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Food

The clockless sandwich

The limitless possibilities of making a meal between two slices of bread have catapulted the sandwich into new menu territory. Breakfast and lunch sandwiches still dominate, but these days, bars and late night menus are featuring mini ethnic sandwiches and full-service restaurants tout overstuffed dinner-size versions. What’s more, carriers and fillings are crossing traditional boundaries. Bagels and waffles show up at lunch, while crusty baguettes hold breakfast ingredients and tiny slices of rye form grilled cheese tapas. These operators show how they are blurring the dayparts with innovative sandwich creations.

Breakfast
Bowery Kitchen & Bar
New York City

In Italy, breakfast is a cup of espresso and a pastry, but the Italian-centric menu at Bowery Kitchen & Bar caters to busy New Yorkers. That’s not to say the trendy newcomer is serving English muffin pizzas. Instead, chefs Andrea Mainardi and Simone Apostoli have dug into their global larder to create a fried egg sandwich layered with prosciutto, avocado and melted fontina cheese on a toasted whole wheat potato roll ($6). It’s served everyday between 7 a.m. and 2 p.m.

“Egg sandwiches are big business in New York City, but we wanted to put some pizzazz in ours and not be run of the mill. So we made it modern by using avocado, and Italian by adding prosciutto di prago,” say the chefs. “We strive to infuse Italian culinary style on consumer favorites, using high-quality ingredients and complementary flavors.” In a city like New York, where time is of the essence, creating food that can be enjoyed on the go is another priority.

Lunch
Waffold
Atlanta

Steve Oh co-founded the fast-casual Waffold this past summer, transforming the waffle—a breakfast staple—into a carrier for lunch sandwiches. “I was inspired by Roscoe’s Chicken & Waffles, a long-time Los Angeles landmark,” he reports. “But I’m taking that concept to another level.”

Oh and his team worked on their waffle recipe for a long time to perfect it. “The waffles couldn’t be too bland or too sweet, too thick or too light and airy,” he explains. “They had to have just the right crispness, texture and flavor to stand up to the savory fillings.” The yeast-leavened waffles are freshly griddled to order.

A signature sandwich is the Cajun Fried Chicken ($6.95, pictured top left), consisting of a crispy, hand-battered chicken breast glazed with sweet maple-chili sauce and topped with crunchy coleslaw. Another popular item is the Turkey Club, with guacamole and applewood bacon.

So far, Waffold is a popular sandwich destination for lunch and beyond; it’s open until 10 p.m. “People love the convenience of a sandwich—you get carbs, protein and veggies in one handful. But they want some variation from the normal sub experience. The waffle makes it interesting,” Oh says.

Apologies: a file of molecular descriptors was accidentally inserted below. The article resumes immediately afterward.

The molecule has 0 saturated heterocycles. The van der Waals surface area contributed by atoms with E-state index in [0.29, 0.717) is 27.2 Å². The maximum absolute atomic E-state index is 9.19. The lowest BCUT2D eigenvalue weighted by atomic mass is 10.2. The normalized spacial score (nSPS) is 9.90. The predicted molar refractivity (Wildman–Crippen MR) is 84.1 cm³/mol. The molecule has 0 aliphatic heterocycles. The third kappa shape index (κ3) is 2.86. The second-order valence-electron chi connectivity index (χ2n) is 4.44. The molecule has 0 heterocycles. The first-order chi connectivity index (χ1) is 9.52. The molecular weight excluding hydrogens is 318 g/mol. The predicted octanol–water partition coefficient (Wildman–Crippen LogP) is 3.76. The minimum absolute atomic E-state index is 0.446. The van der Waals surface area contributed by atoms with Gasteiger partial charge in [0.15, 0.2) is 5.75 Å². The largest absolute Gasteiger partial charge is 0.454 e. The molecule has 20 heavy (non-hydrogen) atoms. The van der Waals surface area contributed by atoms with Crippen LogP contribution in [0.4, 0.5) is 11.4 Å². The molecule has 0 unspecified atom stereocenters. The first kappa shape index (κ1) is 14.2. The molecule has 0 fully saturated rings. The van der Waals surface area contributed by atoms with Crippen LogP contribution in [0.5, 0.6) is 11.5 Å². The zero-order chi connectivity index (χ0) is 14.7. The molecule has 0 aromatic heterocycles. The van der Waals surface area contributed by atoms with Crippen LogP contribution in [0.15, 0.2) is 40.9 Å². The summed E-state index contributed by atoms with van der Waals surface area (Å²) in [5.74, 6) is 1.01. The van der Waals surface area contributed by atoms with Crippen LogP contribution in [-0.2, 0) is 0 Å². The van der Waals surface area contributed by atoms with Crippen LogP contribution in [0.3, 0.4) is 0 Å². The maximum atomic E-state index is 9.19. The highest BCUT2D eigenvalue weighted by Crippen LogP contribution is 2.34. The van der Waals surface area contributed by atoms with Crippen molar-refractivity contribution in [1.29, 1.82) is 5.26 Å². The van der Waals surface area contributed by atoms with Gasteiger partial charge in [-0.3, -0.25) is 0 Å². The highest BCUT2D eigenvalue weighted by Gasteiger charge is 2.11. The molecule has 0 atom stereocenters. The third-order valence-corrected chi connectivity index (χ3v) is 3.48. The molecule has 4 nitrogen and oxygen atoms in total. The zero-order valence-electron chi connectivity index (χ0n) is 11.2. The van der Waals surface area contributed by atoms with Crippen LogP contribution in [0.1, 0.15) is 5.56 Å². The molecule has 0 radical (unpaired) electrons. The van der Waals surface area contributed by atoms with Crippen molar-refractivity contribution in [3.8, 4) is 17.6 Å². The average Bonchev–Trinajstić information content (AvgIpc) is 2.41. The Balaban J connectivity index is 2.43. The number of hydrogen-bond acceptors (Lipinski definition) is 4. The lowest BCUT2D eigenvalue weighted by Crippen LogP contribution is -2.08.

At the bar
Tavernita
Chicago

Barcito is the “stand & eat” lounge within Chicago’s lively Spanish-Latin restaurant, Tavernita. A crush of customers comes to snack and drink from early evening until late at night, and the item they order most often is the Pork Belly Bocadillos: two for $10. “We sell about 1,600 in a month,” notes chef Ryan Poli.

Bocadillos are a street food in Spain, Poli points out, and he aims to give street food his own spin on Tavernita’s menu. “But the sandwiches didn’t translate well into an 8 p.m. dinner reservation,” he laments. Although several types of bocadillos can be ordered at lunch, the pork belly version is a star at the bar. Poli layers slices of the rich meat on a softer brioche roll “to play off the crispness of the pork.” Then he adds pickled red onions (for acidity), arugula (for peppery spice) and apple jam (for sweetness).

“The flavors and textures are spot on,” says the chef. “And the size is perfect—two to three bites. Any bigger, and it would be too rich. Plus I wanted to make the bocadillos small enough to eat with one hand.” Barcito’s customers tend to order several plates of bocadillos as pintxos [tapas] to share.

Dinner
Del Frisco’s Grille
Washington, D.C.

This casual, family-friendly offshoot of Del Frisco’s steakhouse was originally conceived to catch the overflow from its higher-end parent, but it’s now successful in its own right, claims Rob Klink, executive chef. “Del Frisco’s Grille is more accessible and fits today’s lifestyle, particularly among younger diners,” he adds. The “Meat Up Drink Up” theme puts more focus on the bar and patrons can order sandwiches any time of day.
At dinner, the big “two-fisted” sandwiches are a big hit. “Our Shaved Prime Steak Sandwich features 8 ounces of prime New York strip with garlic butter on a 7-ounce sub roll,” Klink says. It comes with horseradish sauce, au jus, Parmesan frites and a pickle ($17). “You need two hands to eat it,” he adds.

That and the high-quality ingredients are attracting more Gen Y customers, Klink reports. Del Frisco’s Grille currently has four locations with more planned.

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